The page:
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This article is written by a student writer from the Her Campus at Aberdeen chapter.

One of the biggest misconceptions about therapy or counselling is that you need to have something really wrong with you to go. That’s not true at all! In fact, therapy can be incredibly helpful even if you don’t have a specific, pressing mental health concern. A lot of stigma around therapy comes from the (false) implication something is “wrong” with people who go. This can make therapy harder to access and more difficult to talk about. It also means many people feel they don’t have it “bad enough” to warrant them seeking therapy. When actually, you have emotions, so you are a valid candidate for therapy! 

I have been to therapy for several stints in the past. The first time I went was as a child, and it was to focus on a couple specific mental health challenges. It ended up being really effective to target these. However, my appointments also served as a check in for my life in general, away from school, family and friends. This was a great way to work through any concerns that came up in my life, even though they weren’t directly related to my original reason for going to therapy.  

More recently, I was seeing a therapist more casually. Even though I didn’t really have a specific reason to talk to her, she helped me think through what I was hoping to get out of the appointments. I realised I am a verbal processor (my flatmates know I love to come home and chat away about my day), and having an objective person to talk to was really nice. I was able to identify some things that cause my anxiety to spike and started to dig into some aspects of my life I didn’t even realise were bothering me. She also gave me some helpful tips I have been able to carry with me even though I’m not seeing her regularly anymore.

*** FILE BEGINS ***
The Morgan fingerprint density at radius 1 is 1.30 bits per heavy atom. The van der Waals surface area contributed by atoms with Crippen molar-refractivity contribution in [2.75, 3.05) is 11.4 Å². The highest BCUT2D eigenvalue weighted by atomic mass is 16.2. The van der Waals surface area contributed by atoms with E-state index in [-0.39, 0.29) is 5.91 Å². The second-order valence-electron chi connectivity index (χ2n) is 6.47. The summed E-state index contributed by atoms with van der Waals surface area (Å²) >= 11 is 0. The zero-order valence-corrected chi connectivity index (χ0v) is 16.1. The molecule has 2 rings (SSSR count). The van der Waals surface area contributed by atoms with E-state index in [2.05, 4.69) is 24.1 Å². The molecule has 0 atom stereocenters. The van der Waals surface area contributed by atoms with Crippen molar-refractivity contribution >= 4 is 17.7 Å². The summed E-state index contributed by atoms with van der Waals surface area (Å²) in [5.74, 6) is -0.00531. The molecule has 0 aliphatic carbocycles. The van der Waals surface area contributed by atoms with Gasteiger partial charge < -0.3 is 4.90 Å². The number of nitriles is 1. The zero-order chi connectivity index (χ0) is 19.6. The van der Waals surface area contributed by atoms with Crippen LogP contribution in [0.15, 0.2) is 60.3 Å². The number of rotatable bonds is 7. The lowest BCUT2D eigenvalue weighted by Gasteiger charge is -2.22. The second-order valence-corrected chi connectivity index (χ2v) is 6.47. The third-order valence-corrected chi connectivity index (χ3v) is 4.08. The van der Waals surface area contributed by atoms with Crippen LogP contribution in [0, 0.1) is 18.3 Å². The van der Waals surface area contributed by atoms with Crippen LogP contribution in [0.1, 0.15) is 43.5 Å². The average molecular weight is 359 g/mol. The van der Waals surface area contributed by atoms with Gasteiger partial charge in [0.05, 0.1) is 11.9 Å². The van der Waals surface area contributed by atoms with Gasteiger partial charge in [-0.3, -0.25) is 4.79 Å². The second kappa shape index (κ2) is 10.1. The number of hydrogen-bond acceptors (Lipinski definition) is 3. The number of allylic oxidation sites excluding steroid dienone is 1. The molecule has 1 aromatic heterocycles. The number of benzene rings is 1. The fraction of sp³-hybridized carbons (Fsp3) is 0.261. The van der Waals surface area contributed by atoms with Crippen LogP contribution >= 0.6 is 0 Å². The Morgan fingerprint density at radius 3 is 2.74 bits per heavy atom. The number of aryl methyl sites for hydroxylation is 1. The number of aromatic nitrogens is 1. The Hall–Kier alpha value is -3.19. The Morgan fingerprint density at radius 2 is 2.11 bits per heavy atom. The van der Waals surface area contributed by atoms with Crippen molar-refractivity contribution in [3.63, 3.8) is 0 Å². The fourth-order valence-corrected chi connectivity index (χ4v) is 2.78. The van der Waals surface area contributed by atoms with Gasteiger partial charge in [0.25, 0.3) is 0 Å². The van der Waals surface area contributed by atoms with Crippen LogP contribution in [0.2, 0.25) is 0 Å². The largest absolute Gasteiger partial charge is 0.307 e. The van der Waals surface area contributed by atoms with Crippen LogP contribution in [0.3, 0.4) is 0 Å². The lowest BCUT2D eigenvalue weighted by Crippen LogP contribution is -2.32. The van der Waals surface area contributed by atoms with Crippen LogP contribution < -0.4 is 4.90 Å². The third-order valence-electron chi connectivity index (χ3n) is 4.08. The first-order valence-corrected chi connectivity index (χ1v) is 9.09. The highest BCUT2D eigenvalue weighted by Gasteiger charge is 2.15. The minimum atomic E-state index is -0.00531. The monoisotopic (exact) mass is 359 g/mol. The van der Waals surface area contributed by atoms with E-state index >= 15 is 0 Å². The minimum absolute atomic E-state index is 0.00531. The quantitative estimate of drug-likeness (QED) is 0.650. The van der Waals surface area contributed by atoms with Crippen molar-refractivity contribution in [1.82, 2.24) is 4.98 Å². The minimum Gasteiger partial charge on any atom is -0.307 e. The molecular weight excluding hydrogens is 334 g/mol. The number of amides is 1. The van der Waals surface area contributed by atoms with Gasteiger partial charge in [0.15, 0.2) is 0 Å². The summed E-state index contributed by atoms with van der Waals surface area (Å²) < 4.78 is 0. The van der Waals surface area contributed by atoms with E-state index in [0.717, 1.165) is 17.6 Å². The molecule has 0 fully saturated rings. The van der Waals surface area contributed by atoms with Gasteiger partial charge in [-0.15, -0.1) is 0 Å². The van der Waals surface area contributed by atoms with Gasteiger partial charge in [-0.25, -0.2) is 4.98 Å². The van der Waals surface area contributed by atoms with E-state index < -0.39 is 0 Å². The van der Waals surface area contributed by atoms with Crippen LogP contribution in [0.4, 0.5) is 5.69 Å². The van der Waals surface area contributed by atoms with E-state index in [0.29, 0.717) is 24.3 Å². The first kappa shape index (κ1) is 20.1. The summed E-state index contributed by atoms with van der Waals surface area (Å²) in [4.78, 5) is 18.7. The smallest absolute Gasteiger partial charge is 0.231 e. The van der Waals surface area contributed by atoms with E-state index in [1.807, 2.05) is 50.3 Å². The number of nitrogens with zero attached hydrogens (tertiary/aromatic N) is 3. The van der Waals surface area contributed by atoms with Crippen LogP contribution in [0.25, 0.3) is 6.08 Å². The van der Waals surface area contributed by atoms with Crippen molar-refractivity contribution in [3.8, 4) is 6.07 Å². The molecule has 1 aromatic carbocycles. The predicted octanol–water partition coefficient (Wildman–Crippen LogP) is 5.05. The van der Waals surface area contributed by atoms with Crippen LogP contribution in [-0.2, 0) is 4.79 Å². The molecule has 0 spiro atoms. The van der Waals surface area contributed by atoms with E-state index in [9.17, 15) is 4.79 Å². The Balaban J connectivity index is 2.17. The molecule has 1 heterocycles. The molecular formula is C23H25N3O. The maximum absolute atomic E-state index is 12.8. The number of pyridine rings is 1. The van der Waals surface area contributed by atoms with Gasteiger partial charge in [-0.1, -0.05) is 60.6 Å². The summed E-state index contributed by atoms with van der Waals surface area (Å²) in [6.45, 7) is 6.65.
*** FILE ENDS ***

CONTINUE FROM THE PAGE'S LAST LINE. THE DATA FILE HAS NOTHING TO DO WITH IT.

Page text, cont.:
The vast majority of people I have talked to about their experiences with therapy have said it helped them. All these people have a range of mental health backgrounds, and therapy helped all of them. There is not a ranking of how entitled you are to therapy based on if you have a “problem” or not.  

Note: I do want to acknowledge access to regular, quality mental health counselling is absolutely a privilege. I have been lucky to receive the support I have had, and often people don’t have the option to just pop in and see a therapist right away. Finding a therapist  right for you can also take a while. Here are a few resources that may be helpful in starting the process.  

A general guide on therapy from the NHS, including links to their free service 

University of Aberdeen’s free counselling service 

An option available online, and works on sliding scale for payment

Maggie Johnson

Aberdeen '25

Third year Anthropology student with a lot of thoughts! Stick around for general musings, tv recommendations, and the occasional rant